The Confessing Movement is an unofficial caucus within the United Methodist Church that seeks to maintain or revert the doctrine and practice of the UMC to traditional/orthodox perspectives.
One of the CM’s constant criticisms is of the seminaries (the academy) because all that pesky knowledge past the 17th century, interaction with other valid ways of believing, and varieties of theological tools seem to get in the way of doctrinal rigidity. Oddly enough.
Their attack line in the past few years has been to focus on the cost per graduating seminarian with the framework that some seminaries don’t graduate as many Methodist clergy as others and yet they get the same funding as the ones that graduate a lot. They seem to often take aim at the two UM seminaries who are closest to my heart: Boston University (BU), my alma mater, and Claremont (CST), the California seminary that does lots of interfaith work and indeed now is a multi-faith initiative.
Here’s one of the CM’s articles from 2011.
In 2009 Boston School of Theology received $863,235 dollars from the Ministerial Education Fund (MEF). For this investment a grand total of seven students in 2008 received United Methodist ordination at the cost of $123,319 per student. The School of Theology at Claremont did a bit better; ten students from Claremont were in the newly ordained elders and deacons 2008 class in the various conferences. The church’s investment per Claremont ordained student totaled $84,967.
And now this week’s article from 2012:
Last year the United Methodist Church gave Claremont $869,000 in funding. During that year a total of eight United Methodist students graduated. Figure that cost per student! Just imagine what that $869,000 could have produced if it had been designated for seminary training in Africa!
So their basic point is that the UMC is investing over $100k per student who graduates from these two particular heathen seminaries. Why are we wasting so much money on them? The “good” Methodist seminaries (as if there is such a thing to the CM) churn out preachers more efficiently and the cost-per-graduate is half the above in some cases.
If I was a bit arrogant, I would say this:
- Both seminaries are in the American mission fields of United Methodism: BU in New England, CST in the Western Jurisdiction. Both of these annual conferences have had significant membership losses during the past few decades and are now practically considered to be mission fields due to their high numbers of non-Christians and, moreso, non-Methodists. Is there any wonder that less UMs go to these mission outposts than the other seminaries who have it easy and are reflecting their predominantly Christian culture? So do we abandon the mission posts to Satan (rhetorically or literally)? And how many Southern pastors are applying to move to these mission fields, anyway?
If I was rather arrogant, I would say this:
- Both seminaries train more religious specialists than pastors. I’m in the minority as a pastor in my class as most were going onto higher education or social services positions. Doesn’t it take more money and training to be a specialist? Ones who can be a Protest Chaplain with Occupy Wall Street and know how to use nonviolent rhetoric and action? Ones who can advocate with Interfaith Worker Justice and know how to reinforce workers self-worth to God and to each other? Ones who can create novel approaches to interfaith dialogue so they can share a common mission to serve others even as they keep their own values and identites. Ones who…you get my drift? Little wonder that it takes less money per student at some other seminaries: they train primarily pastors. Even though each individual pastor has obviously amazing gifts and graces and can customize their advanced classes, the approach is more broad than specialized. Just as it costs more to become a specialist surgeon than a family practice doctor, religious specialists cost more money but hopefully give back knowledge and practices that benefit the whole. Don’t mistake my meaning with this paragraph: It doesn’t make them better, but it does make them more expensive.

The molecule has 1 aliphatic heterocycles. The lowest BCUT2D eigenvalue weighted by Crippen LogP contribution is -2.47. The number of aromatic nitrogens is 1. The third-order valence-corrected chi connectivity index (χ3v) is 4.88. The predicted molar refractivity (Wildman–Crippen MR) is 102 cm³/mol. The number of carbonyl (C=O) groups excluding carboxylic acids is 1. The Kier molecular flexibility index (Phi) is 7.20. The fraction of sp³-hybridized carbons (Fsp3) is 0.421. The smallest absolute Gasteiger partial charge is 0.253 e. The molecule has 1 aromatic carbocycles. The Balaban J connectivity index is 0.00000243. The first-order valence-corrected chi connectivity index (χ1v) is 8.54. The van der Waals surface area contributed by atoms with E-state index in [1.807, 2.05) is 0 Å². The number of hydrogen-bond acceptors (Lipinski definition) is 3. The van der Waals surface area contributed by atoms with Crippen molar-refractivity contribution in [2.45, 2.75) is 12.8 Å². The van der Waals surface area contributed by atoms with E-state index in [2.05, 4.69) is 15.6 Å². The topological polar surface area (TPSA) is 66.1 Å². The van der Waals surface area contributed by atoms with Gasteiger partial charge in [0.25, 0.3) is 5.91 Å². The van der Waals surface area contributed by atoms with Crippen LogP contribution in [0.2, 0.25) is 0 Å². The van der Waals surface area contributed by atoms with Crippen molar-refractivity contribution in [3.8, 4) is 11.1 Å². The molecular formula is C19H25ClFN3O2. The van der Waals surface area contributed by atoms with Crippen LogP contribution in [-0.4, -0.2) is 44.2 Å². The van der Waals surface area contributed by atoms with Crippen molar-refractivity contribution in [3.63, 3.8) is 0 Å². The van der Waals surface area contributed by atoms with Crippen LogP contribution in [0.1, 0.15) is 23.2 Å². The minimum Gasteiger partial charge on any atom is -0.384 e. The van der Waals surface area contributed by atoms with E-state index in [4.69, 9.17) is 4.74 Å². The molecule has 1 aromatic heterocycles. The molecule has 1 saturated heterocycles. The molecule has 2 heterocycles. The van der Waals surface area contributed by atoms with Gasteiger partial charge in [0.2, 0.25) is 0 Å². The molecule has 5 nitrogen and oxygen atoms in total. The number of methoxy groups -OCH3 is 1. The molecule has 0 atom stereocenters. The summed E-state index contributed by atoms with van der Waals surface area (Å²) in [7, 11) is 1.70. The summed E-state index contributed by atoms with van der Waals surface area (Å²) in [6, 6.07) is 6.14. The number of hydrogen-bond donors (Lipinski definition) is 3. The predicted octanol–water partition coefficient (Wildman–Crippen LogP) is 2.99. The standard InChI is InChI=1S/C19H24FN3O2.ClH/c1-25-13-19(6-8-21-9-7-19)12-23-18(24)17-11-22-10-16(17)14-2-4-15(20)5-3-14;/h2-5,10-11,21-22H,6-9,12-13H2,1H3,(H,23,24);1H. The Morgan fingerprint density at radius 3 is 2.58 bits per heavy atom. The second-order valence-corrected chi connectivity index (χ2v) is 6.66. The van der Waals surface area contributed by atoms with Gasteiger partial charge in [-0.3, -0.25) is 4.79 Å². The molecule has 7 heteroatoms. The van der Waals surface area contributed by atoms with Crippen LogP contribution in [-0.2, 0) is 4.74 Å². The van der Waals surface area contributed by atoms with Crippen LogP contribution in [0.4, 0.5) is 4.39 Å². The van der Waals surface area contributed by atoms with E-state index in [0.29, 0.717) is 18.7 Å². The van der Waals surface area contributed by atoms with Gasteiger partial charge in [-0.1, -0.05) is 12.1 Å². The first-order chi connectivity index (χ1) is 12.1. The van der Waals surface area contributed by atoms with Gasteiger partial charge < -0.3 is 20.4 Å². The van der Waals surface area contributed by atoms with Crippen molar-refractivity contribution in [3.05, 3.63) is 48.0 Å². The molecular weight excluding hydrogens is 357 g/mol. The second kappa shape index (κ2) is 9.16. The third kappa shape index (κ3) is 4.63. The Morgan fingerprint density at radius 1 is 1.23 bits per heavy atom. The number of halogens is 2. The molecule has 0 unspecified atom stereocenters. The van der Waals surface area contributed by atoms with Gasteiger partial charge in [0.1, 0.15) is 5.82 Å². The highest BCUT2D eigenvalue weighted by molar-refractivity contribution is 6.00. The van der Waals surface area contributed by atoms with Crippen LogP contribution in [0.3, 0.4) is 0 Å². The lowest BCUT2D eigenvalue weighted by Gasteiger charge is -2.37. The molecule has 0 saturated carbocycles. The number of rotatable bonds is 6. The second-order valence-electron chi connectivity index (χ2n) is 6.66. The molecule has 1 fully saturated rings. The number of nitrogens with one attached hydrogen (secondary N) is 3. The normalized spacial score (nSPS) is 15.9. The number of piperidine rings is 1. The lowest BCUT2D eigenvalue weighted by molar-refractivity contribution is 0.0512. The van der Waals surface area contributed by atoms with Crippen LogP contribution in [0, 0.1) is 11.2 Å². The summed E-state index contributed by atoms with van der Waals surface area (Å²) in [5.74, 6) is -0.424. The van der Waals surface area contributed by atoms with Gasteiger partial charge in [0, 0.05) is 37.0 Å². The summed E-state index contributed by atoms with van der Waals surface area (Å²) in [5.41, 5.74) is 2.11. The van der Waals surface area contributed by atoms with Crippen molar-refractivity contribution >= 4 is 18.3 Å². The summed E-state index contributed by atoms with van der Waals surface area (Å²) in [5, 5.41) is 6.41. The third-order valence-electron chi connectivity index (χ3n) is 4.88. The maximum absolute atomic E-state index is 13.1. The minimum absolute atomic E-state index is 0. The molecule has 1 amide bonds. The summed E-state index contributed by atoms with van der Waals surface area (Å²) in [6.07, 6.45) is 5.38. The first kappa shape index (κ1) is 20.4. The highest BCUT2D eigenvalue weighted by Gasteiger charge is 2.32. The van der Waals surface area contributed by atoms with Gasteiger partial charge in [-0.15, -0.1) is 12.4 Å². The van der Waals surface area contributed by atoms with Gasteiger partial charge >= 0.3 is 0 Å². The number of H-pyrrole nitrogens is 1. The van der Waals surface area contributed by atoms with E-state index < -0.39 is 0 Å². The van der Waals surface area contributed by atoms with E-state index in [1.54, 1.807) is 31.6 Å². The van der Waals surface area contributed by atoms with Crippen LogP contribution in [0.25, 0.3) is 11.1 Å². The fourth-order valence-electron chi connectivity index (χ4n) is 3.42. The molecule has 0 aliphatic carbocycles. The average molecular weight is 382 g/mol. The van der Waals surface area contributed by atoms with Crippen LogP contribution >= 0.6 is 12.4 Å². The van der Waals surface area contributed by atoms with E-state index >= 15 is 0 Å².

And if I was really arrogant, I would say this:
- Look, I’m worth $100,000 dollars. I could have taken my presumed gifts to other venues. I could have applied my computer skills and be earning $100k as a computer specialist. I could have applied my writing skills and be earning $100k a year from journalistic endeavors. I can pantomime as well. 😉 Instead I’m serving a church that I won’t even earn half those wages until I’m probably 40, much less $100k a year unless I go the mega-church route (doubtful). Some of my friends are powerful singers and writers and technical specialists but instead of going the way of fame and money, they became pastors, to our benefit. Are we worth it?
- Here’s the kicker: even if I paid a full tithe on my $100k a year, it would be far less than the amount I encourage my church to pay its full apportionment each year (which they do) as a pastor. And given that each clergyperson costs the denomination 2.1 million dollars if they have a 40 year tenure, my full personal tithe of that would be $210,000. Back to the church that contributed to my education. So really, I’m worth $100k and so are hundreds of seminarians like me. [restart humility]
Luckily, I’m not really that arrogant so I’m not going to say those things….oops. 😉
Can we do better? Can we make the cost-per-student ratio better? Of course. I just fail to see how $100k per seminary student is not a good investment, even if other seminaries manage a smaller cost-per-student ratio. Are we seeking efficient graduations or effective graduates? My hope is the latter, and if so, then a variety of gifts, the many parts of the Body of Christ…some parts just cost more. And that’s okay.